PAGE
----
This article is only available in the PDF format. Download the PDF to view the article, as well as its associated figures and tables.
To the Editor.—
Costusroot oil derived from Saussurea lappa of the chrysanthemum (Compositae family) was used for patch testing six individuals who were known to be contact-sensitive to plants of this family and to their sesquiterpene lactones.The oil, 1% in petrolatum, produced strong positive reactions when applied in five of the six individuals who were tested, and it produced negative reactions in five controls.Contact sensitivity to costusroot oil thus accompanies contact sensitivity to ragweed (Ambrosia), pyrethrum (Chrysanthemum), marsh-elder (Iva), bitterweed (Artemisia), sneezeweed (Helenium), false ragweed (Franseria), tansy (Tanacetum), feverfew (Parthenium), etc, as well as some edible composite plants, chicory (Cichorium), artichoke (Cynara), lettuce (Lactuca), and the garden chrysanthemum. Various degrees of contact sensitivity to these plants of the Compositae family and also to plants of the Magnoliaceae family, viz, Magnolia and the tulip tree (Liriodendron tulipi fera) and to sesquiterpene lactones derived from these plants have been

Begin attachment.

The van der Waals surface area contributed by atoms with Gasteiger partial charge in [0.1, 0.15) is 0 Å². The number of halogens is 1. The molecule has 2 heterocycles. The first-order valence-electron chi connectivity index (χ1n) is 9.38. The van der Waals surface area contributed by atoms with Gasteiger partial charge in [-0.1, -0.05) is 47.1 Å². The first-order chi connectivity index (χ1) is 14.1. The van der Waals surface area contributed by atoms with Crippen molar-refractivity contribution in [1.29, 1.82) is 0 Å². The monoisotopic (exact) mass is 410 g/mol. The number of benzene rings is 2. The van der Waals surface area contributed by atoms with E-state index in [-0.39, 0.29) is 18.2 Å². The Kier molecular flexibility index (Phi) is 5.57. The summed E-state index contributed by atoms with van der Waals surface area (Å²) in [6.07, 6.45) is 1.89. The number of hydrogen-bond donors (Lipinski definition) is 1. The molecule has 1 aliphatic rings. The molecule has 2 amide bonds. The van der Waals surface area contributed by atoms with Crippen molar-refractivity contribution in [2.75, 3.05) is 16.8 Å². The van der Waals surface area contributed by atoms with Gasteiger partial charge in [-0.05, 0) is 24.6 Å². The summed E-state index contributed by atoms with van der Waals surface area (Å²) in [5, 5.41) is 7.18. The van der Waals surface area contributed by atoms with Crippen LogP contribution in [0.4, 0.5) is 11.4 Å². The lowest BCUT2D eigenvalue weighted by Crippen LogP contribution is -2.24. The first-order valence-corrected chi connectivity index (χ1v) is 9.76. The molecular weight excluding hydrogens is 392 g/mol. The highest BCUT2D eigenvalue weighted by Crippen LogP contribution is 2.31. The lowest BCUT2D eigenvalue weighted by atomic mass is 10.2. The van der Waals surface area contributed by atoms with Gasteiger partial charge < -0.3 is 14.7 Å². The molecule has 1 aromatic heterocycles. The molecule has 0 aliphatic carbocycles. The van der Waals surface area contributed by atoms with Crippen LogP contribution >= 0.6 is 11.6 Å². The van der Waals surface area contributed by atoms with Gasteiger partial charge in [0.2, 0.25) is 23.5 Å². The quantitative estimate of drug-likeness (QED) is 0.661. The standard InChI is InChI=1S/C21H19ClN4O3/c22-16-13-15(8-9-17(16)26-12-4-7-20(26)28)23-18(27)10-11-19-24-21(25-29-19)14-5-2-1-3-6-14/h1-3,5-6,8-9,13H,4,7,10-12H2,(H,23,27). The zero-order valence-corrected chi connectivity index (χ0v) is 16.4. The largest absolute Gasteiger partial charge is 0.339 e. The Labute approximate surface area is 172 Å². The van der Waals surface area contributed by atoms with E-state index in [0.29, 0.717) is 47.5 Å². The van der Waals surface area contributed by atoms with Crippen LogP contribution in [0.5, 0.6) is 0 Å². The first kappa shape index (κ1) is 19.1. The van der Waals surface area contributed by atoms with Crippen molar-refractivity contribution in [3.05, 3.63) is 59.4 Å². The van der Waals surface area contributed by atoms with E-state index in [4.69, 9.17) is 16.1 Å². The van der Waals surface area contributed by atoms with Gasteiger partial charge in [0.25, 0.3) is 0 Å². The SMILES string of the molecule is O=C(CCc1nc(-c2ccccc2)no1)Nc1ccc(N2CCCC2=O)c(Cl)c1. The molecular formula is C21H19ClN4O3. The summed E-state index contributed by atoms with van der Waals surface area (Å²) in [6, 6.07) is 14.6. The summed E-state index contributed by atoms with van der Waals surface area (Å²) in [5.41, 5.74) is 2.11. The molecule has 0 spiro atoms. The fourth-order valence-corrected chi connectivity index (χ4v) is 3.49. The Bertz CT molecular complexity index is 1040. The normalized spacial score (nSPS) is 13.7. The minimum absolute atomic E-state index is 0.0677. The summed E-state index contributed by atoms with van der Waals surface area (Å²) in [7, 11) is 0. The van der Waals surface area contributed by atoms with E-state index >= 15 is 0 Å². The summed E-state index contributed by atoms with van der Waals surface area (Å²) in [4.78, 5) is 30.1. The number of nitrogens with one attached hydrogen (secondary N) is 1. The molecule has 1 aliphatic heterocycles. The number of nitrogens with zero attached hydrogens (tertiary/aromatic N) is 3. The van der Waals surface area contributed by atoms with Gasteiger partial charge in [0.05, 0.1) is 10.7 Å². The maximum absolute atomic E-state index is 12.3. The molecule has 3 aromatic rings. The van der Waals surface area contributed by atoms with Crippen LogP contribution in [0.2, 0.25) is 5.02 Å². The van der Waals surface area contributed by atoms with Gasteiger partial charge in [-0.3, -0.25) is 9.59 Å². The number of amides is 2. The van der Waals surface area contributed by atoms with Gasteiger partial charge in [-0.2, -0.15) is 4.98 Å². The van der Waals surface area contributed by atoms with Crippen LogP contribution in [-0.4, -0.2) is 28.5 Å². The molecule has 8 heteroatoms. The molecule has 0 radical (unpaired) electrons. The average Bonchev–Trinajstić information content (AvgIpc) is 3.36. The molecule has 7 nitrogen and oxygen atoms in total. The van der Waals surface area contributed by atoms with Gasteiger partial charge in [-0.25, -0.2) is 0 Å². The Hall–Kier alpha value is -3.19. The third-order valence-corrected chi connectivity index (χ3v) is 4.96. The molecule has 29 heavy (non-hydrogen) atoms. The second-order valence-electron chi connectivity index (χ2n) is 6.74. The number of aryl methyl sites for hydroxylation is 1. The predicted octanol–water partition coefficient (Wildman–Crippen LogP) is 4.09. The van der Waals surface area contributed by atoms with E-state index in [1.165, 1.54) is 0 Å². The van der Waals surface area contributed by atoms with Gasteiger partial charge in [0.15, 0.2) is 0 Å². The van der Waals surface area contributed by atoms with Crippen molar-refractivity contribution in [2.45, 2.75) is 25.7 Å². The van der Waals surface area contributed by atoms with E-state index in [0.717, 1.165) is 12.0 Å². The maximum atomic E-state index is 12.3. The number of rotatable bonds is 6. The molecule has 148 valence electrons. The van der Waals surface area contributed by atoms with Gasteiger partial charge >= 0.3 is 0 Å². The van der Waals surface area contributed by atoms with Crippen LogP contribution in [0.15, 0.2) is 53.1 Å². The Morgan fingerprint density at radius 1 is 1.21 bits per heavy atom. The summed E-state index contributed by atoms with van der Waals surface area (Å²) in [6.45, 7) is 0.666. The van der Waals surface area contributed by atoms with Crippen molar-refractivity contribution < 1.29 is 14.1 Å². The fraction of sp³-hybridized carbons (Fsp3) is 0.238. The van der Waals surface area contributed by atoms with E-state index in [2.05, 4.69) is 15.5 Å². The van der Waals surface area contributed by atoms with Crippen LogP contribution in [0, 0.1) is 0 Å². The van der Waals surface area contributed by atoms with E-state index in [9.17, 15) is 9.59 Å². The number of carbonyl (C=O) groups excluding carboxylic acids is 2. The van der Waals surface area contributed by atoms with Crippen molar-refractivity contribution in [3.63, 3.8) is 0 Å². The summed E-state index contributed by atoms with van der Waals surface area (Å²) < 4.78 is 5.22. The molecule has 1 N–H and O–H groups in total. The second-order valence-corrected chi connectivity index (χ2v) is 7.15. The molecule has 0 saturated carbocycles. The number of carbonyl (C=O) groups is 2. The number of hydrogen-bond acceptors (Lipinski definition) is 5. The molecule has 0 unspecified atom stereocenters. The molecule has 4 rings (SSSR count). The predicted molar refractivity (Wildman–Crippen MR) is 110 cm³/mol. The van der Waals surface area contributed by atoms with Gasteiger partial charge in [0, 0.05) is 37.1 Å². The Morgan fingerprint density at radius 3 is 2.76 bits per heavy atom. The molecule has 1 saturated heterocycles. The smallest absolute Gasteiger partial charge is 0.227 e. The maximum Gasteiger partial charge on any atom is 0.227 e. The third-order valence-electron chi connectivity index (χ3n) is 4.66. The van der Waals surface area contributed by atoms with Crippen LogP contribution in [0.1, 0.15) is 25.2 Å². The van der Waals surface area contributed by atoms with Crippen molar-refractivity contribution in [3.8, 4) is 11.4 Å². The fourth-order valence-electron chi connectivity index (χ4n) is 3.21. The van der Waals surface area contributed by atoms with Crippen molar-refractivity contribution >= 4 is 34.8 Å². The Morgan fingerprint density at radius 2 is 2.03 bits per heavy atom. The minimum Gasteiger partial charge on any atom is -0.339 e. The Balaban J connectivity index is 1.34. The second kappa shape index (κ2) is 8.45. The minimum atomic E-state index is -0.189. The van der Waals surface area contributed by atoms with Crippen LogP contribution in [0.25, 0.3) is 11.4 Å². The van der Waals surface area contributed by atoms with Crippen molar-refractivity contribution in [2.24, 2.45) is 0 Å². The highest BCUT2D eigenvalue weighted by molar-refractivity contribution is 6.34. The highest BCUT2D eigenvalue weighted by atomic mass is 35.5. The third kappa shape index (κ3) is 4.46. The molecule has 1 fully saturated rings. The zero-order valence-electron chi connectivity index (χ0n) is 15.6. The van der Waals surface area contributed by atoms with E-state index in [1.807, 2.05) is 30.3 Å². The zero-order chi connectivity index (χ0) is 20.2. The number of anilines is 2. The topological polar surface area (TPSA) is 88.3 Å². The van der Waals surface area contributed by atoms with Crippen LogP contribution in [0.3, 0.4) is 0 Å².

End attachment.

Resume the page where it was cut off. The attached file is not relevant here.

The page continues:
Mitchell JC. Contact Sensitivity to Costusroot Oil, an Ingredient of Some Perfumes. Arch Dermatol. 1974;109(4):572. doi:10.1001/archderm.1974.01630040076028